This is where the controllers come in, but you can’t exactly let the player move around using their full body when they’re blinded to the physical world they’re moving around in. We’ve all seen the youtube videos of where that can lead. Solutions have been implemented using harnesses, rolling floors and dedicated rooms that track the user, but that’s very far from practical and ages away from becoming mainstream enough that making content for this platforms sounds like a good business proposition. There will always be classic controllers which gamers are used to, but can you really expect them to go through a long play session without being able to see the controller they’re using?


That leaves us with a technology that allows people to immerse themselves in an environment, but with very little capability to do much more than spectate. That sounds an awful lot like another huge branch of entertainment, where you look but don’t touch: cinema. Therefore, some of the first popular experiences in VR are bound to be experiences where you’re just an audience, immersed in a world in which things are happening, but unable to act on them.

Initially, VR’s strength will be experiences that allow users to navigate environments that would otherwise be unreachable, allowing them to effect changes that would be impossible in real life. You could for instance allow people to navigate their new home before it’s built, changing the furniture, the paint or the time of day. The big question right now is whether there’s going to be a wide adoption of the technology for household use, or if it’s going to be the type of thing that you run into at the mall as a curiosity.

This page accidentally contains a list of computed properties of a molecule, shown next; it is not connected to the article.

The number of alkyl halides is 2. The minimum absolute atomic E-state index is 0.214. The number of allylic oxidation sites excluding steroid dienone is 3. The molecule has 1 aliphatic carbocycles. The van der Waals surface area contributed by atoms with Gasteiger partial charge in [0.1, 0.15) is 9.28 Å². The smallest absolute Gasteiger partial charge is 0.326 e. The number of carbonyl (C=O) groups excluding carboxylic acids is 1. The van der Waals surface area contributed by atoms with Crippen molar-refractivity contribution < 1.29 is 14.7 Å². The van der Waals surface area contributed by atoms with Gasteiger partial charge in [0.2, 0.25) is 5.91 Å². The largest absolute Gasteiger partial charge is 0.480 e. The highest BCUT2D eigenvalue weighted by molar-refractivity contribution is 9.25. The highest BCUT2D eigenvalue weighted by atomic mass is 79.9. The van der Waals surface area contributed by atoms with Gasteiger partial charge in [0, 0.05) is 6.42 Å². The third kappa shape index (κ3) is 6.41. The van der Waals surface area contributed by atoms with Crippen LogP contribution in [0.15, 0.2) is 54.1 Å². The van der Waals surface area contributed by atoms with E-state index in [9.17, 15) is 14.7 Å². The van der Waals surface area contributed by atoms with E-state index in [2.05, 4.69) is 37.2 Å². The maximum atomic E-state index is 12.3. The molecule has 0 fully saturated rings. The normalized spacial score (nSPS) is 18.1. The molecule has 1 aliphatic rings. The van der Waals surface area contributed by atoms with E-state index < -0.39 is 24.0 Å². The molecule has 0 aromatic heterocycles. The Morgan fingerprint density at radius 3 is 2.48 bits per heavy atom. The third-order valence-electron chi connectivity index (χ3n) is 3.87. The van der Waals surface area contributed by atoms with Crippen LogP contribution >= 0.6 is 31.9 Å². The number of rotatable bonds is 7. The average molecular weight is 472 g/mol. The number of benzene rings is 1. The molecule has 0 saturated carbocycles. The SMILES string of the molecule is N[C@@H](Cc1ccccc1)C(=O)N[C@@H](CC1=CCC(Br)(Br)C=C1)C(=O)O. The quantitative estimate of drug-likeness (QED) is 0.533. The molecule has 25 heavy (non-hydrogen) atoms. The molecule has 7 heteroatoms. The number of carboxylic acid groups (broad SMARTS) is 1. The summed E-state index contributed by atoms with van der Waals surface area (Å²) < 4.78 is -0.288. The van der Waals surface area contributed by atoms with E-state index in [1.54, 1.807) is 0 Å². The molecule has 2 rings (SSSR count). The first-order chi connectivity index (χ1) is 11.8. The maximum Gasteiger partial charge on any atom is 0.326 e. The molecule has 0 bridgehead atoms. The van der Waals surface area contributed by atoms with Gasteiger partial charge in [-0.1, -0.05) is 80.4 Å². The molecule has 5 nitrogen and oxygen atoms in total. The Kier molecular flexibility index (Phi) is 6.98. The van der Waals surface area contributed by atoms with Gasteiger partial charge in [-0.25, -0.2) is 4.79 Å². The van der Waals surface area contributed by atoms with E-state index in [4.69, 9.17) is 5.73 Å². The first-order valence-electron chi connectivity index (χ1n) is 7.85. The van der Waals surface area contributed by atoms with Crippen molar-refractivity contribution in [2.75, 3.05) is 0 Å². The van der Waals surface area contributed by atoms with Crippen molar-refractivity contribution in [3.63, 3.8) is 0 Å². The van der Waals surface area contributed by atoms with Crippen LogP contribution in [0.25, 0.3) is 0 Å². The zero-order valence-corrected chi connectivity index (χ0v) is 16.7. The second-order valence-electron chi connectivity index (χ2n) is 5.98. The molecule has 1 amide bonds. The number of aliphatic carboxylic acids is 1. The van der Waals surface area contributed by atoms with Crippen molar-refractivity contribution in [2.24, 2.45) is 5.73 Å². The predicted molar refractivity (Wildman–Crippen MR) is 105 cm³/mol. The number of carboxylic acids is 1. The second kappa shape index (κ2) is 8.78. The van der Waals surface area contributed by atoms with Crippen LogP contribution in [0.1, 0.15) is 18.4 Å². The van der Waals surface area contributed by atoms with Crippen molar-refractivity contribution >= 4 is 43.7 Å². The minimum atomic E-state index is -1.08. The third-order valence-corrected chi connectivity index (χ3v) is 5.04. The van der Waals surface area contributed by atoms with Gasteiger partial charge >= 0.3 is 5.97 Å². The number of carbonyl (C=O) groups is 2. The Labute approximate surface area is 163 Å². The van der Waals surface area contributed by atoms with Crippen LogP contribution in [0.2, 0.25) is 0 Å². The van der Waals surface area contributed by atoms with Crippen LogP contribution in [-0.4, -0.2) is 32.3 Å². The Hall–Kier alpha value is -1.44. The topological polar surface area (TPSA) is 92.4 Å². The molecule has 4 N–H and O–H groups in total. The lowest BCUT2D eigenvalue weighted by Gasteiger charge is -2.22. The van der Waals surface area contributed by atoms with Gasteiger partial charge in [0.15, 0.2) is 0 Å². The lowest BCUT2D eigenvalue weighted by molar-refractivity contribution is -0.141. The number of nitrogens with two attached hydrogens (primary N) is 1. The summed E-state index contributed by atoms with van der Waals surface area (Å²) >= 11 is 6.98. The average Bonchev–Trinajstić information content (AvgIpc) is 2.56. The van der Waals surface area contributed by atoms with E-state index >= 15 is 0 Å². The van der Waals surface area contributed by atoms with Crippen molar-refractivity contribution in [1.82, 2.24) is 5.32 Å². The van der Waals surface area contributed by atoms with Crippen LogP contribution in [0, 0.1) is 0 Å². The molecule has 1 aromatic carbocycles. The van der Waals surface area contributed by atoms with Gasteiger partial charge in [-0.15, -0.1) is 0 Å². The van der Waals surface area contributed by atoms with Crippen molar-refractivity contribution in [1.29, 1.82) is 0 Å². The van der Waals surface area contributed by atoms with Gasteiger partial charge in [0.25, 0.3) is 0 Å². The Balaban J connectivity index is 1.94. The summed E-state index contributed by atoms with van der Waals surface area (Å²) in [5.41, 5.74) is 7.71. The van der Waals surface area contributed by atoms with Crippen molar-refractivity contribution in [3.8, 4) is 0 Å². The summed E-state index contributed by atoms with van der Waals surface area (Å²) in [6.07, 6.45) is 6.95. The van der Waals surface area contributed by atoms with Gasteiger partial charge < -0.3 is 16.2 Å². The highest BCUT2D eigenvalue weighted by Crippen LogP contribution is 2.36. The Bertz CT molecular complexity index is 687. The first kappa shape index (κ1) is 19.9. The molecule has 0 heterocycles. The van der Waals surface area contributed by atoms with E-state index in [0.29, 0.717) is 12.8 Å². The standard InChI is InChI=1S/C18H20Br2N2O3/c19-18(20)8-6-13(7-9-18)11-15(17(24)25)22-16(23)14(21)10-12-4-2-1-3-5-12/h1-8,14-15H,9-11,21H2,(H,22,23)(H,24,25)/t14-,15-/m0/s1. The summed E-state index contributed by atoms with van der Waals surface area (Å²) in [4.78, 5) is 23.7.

The bottom line is VR is just a platform, a new display technology, and the most defining factor in it’s success and meaningfulness will be the content and experiences available in it.

Have thoughts on VR? Have thoughts on our thoughts? Tweet at us @zemoga! Also check us out on Instagram and Facebook!


Everything you missed at NRF Big Show

The NRF Big Show is a yearly retail innovation supershow, and Zemoga was on the scene to seek out the latest trends in retail tech.

The recurring theme this year was retailers starting to effectively use technology that has already been around for a couple years. Beacons and big data aren’t “new” anymore, but they have yet to be mastered.

The core of it is this: think of new technology as an addition to your ecosystem. Use it to bolster your other efforts instead of forcing it to carry all the weight on its own. No one needs an extra notification that says “buy this!”

Now that these technologies are in the hands of startups and the rest of the retail tech community, we’re benefitting from a wider range of thought.